By Jennifer Dubowsky, LAc
This blog post is part of our AOM Day Series on Qi. Stay tuned for more blog posts.
Tongue diagnosis is an essential tool used by traditional Chinese medicine practitioners. Your tongue plays a unique role in your body’s construction; it is the only organ of your body that is both interior and exterior.
Tongues differ from one person to the next and, although people probably take them for granted, they have a lot to tell me if I look carefully. Your tongue provides a window into how your body is functioning, for example, each tongue will change as its owner ages or experiences improvements or declines in health.
What do I see when I look at your tongue?
A healthy tongue is naturally pink and has a thin white coating. It looks like the first tongue in the diagram provided. Almost all tongues have some imperfections, especially as we age, but certain lifestyle choices produce noticeable changes.
For example, regular smokers will often have a drier, yellowish coating on their tongues. Some color signs are long lasting, like the smoker’s tongue but others are temporary; whatever you eat can temporarily stain your tongue – think about a red a lollypop – so please don’t worry unnecessarily.
I once had a patient show up with a bright purple tongue that surprised me. Upon questioning, she remembered the grape ice pop she had eaten earlier. Good thing! Otherwise, I would have told her to get checked out by her MD asap.
When Chinese medicine practitioners look at your tongue, we observe: shape and size, color, and coating. I’ll explain:
Shape and Size
The shape and size of the tongue tells the tale of the fluids running through the body. For example, a small, short tongue may indicate an insufficient amount of moisture in the body. In comparison, a very large, puffy tongue with indents on the edges of the tongue could indicate that fluids are not flowing through the body as easily as they should.
Ideally, the healthy tongue body looks pink and vital. Of course, the natural tongue color can vary from person to person, but taken in conjunction with other information, it is still a very good indicator of what is happening inside your body. For example, a red tongue points to heat in the body. The redder the tongue, the greater is the amount of heat. On the other hand, a pale tongue could mean that there is not enough heat in the body, or that there is a deficiency of qi or blood. For an example on the tongue chart above, see the last tongue on the bottom row entitled “blood deficiency”.
Does your tongue have a thick or thin coating? The coating, called fur, depends on many factors and changes more quickly than the tongue body. Normally your coating is thin. If you are getting sick, you may see a thicker coating developing.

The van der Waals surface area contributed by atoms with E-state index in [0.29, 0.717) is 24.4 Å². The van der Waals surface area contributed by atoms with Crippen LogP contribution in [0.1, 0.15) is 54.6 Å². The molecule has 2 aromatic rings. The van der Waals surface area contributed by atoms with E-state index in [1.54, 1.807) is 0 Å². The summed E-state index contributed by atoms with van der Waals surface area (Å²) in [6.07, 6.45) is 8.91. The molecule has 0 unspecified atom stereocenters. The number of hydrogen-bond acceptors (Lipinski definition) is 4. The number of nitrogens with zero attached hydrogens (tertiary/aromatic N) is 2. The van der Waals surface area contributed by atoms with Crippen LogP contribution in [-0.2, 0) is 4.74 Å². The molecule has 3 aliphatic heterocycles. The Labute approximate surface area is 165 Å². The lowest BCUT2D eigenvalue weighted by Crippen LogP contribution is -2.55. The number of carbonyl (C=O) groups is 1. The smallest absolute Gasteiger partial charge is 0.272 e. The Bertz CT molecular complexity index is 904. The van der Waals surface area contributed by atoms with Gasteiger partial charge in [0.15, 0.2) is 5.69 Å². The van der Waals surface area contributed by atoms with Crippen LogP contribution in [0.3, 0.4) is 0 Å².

The consistency of the tongue’s coating also indicates the state of the fluids in the body. A dry coating represents a drier body just as an excessively moist coating indicates a damp body or poor fluid circulation. The lack of a coating indicates a more severe heat or dryness in the body. This is sometimes seen in women going through menopause, a time when women’s bodies start to heat up. For an example, look at the tongue that is second to last in the bottom row entitled “yin deficiency”.
Tongue coatings also come in different colors. A thin white coating is normal. A yellow coat is a heat sign especially when combined with a red body (example the middle tongue “heat” in the top row). Gray or black coating colors also exist, and indicate a severe condition; luckily I don’t see those colors often.
Look at your own tongue
When I am asked to speak to interested groups, I often bring a hand mirror to pass around so people can take a look at their own tongue. I also have participants check out their neighbor’s tongue as a comparison. People are surprised by the differences they see from tongue to tongue because they pay little attention to their tongue shape, color and coating. Next time you look in a mirror, give it a try!
Jennifer Dubowsky, LAc, earned her master of science degree in Oriental medicine from Southwest Acupuncture College in Boulder, Colorado. She received her diplomate from the National Certification Commission for Acupuncture and Oriental Medicine (NCCAOM) and completed an internship at the Sino-Japanese Friendship Hospital in Beijing, China. Dubowsky has been in practice in Chicago, IL, since 2001. She has researched and written several articles on Chinese medicine. www.acupuncturechicago.blogspot.com and www.tcm007.com
Tongue chart kindly provided by China Life.
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